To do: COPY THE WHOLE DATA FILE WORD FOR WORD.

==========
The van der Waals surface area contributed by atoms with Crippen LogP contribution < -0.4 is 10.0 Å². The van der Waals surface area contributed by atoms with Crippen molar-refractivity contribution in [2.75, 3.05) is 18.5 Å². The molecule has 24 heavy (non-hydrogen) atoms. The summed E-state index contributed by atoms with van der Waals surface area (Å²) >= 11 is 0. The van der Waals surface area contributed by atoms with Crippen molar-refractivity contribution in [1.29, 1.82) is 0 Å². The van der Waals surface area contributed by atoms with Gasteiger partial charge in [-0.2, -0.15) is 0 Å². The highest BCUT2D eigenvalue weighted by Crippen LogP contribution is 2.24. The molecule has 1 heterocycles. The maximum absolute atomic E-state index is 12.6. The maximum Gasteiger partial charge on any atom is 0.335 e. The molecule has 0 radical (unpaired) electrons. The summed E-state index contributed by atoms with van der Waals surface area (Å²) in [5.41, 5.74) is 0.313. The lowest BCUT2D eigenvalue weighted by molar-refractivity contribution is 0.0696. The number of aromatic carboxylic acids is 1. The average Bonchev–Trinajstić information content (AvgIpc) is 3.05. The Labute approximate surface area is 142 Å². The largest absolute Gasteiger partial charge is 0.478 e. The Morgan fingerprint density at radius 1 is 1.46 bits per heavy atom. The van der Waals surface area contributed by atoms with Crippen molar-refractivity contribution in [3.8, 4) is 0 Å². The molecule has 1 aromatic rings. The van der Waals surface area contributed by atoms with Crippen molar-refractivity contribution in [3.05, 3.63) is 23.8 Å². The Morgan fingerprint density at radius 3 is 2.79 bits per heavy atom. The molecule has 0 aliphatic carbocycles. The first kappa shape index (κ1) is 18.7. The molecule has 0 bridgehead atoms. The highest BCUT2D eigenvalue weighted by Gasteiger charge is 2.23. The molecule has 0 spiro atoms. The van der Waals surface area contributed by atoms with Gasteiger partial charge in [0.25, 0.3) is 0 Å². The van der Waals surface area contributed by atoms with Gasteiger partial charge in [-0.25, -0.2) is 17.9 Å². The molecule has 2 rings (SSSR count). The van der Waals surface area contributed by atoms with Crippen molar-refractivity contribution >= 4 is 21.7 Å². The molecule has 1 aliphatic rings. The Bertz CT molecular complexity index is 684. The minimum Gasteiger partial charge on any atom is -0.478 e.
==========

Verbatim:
The van der Waals surface area contributed by atoms with Crippen LogP contribution < -0.4 is 10.0 Å². The van der Waals surface area contributed by atoms with Crippen molar-refractivity contribution in [2.75, 3.05) is 18.5 Å². The molecule has 24 heavy (non-hydrogen) atoms. The summed E-state index contributed by atoms with van der Waals surface area (Å²) >= 11 is 0. The van der Waals surface area contributed by atoms with Crippen molar-refractivity contribution in [1.29, 1.82) is 0 Å². The van der Waals surface area contributed by atoms with Gasteiger partial charge in [-0.2, -0.15) is 0 Å². The highest BCUT2D eigenvalue weighted by Crippen LogP contribution is 2.24. The molecule has 1 heterocycles. The maximum absolute atomic E-state index is 12.6. The maximum Gasteiger partial charge on any atom is 0.335 e. The molecule has 0 radical (unpaired) electrons. The summed E-state index contributed by atoms with van der Waals surface area (Å²) in [5.41, 5.74) is 0.313. The lowest BCUT2D eigenvalue weighted by molar-refractivity contribution is 0.0696. The number of aromatic carboxylic acids is 1. The average Bonchev–Trinajstić information content (AvgIpc) is 3.05. The Labute approximate surface area is 142 Å². The largest absolute Gasteiger partial charge is 0.478 e. The Morgan fingerprint density at radius 1 is 1.46 bits per heavy atom. The van der Waals surface area contributed by atoms with Crippen molar-refractivity contribution in [3.8, 4) is 0 Å². The molecule has 1 aromatic rings. The van der Waals surface area contributed by atoms with Crippen molar-refractivity contribution in [3.05, 3.63) is 23.8 Å². The Morgan fingerprint density at radius 3 is 2.79 bits per heavy atom. The molecule has 0 aliphatic carbocycles. The first kappa shape index (κ1) is 18.7. The molecule has 0 bridgehead atoms. The highest BCUT2D eigenvalue weighted by Gasteiger charge is 2.23. The molecule has 0 spiro atoms. The van der Waals surface area contributed by atoms with Gasteiger partial charge in [0.25, 0.3) is 0 Å². The van der Waals surface area contributed by atoms with Gasteiger partial charge in [-0.25, -0.2) is 17.9 Å². The molecule has 2 rings (SSSR count). The van der Waals surface area contributed by atoms with Crippen molar-refractivity contribution >= 4 is 21.7 Å². The molecule has 1 aliphatic rings. The Bertz CT molecular complexity index is 684. The minimum Gasteiger partial charge on any atom is -0.478 e.